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As Easy As 3-4?


The Cardinals go into the draft looking for pass rushers and hoping free-agent Travis LaBoy (right) transitions to a new scheme as well as Chike Okeafor (left).

Travis LaBoy shrugged off the idea he was a player making a difficult transition.

He was a defensive end playing for the Tennessee Titans, whereas the Cardinals signed him as a free agent to be their version of a linebacker in a hybrid 3-4 look.

So LaBoy sees it as a simple change. Before, he was chasing the quarterback after[


]( starting the play with a hand on the ground. Now, he'll chase the quarterback standing up prior to the play. A player merely needs athleticism to do so, LaBoy said.

"But as far as how you grade that," LaBoy said, "that's too far over my head."

That's been the job of the Cardinals' scouts since defensive coordinator Clancy Pendergast and head coach Ken Whisenhunt decided to install their vision of a 3-4, with outside linebackers nicknamed Sam and Predator and defensive ends that – at least in Pro Bowler Darnell Dockett's case – were previously defensive tackles.

Most NFL teams still run 4-3 looks. So do most college programs. On draft day, the Cardinals can benefit from going after some players that many NFL teams might not be able to use – as long as the Cards' scouts can project those prospects from a different system.

"Almost every undersized defensive end (in college) is going to be projected as a 3-4 outside 'backer," said Cardinals director of college scouting Steve Keim. "But that isn't the case, because there are requirements that come with being a 3-4 outside 'backer.

"He's got to be able to rush the passer and be able to hold up at the point of attack against tight ends, but he also has to be able to do some drop. You have to all of a sudden have to measure a guy's flexibility, his change of direction, his space play. Some of these undersized ends at the college level, all they do is go up the field."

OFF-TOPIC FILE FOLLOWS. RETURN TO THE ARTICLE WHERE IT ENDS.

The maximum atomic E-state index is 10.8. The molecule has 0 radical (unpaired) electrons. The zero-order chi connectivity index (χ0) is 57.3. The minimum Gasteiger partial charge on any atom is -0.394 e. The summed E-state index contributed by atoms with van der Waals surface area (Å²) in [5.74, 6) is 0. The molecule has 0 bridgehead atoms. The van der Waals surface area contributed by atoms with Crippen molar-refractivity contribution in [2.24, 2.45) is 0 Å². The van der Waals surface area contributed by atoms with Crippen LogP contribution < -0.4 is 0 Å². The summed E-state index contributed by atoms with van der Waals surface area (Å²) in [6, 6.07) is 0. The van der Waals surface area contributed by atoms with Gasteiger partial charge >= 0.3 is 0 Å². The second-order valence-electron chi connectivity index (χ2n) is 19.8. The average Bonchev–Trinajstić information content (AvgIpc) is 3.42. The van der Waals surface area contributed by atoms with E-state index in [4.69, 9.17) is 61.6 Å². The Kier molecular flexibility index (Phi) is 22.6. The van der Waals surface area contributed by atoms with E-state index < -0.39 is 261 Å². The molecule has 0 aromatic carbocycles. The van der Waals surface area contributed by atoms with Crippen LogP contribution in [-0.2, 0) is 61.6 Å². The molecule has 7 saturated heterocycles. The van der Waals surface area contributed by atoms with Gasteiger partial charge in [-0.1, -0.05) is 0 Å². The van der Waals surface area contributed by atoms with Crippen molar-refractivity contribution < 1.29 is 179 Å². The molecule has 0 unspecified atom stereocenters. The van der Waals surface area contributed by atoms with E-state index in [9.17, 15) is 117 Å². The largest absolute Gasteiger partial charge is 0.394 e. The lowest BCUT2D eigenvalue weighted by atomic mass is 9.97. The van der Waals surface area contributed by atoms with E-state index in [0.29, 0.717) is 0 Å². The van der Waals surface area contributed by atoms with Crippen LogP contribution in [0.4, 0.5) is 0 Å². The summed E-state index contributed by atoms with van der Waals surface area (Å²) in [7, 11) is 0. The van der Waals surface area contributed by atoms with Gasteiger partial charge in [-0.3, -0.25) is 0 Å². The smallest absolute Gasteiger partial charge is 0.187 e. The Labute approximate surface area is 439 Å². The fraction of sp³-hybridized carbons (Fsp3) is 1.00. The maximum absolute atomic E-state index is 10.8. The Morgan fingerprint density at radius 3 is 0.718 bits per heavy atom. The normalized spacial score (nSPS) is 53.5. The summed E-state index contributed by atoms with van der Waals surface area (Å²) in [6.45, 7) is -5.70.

One of the things Pendergast likes about his scheme is its flexibility. In a true 3-4, the front guys must all be big and bulky and able to take on a blocker and sometimes wrestle with the guy depending on the defensive play.

For the Cardinals, the emphasis is more on single-gap penetration and as such, there is an ability to use different players. They can use an explosive "three-technique" player like Dockett at defensive end, or they could use someone with longer arms who is more of a traditional end-type.


At the outside linebacker, the Cardinals use the "Sam" as one who spends more time in pass coverage. The "Predator" has more of the traditional defensive end responsibilities. Pendergast also thinks the Cards can look at players who don't have an NFL chance in a 4-3 and get them in a later round – or even as an undrafted free agent – and find a gem.

"We can take those undersized college defensive ends and put them on the outside," Pendergast said.

The Cardinals have options at the position in the draft. Whisenhunt said earlier this week that a team can never have too many pass rushers, and possibilities like Purdue's Cliff Avril and Auburn's Quentin Groves are out there for a 3-4 alignment.

Keim said he used to watch scouts for teams like the Steelers, long a 3-4 proponent, searching out prospects that didn't necessarily fit other teams. At the time, it was simply an interesting diversion. Now that Keim is doing it for his own team, it is becoming easier to see those players sticking out.

There is still an unknown factor to it, however. Pendergast has characteristics he covets in his front seven guys, but, for instance, the Cards weren't sure how well Chike Okeafor would play at linebacker until he shined during training camp. Calvin Pace earned big bucks in free agency because he transitioned to linebacker so well.

The Cards are looking for the same kind of metamorphosis from LaBoy.

"I can understand how a guy who has done nothing but put his hand on the ground might have a tough time making the transition," LaBoy said. "For me, we mostly get after the quarterback, which is what I do anyway."

Contact Darren Urban at Posted 4/24/08.

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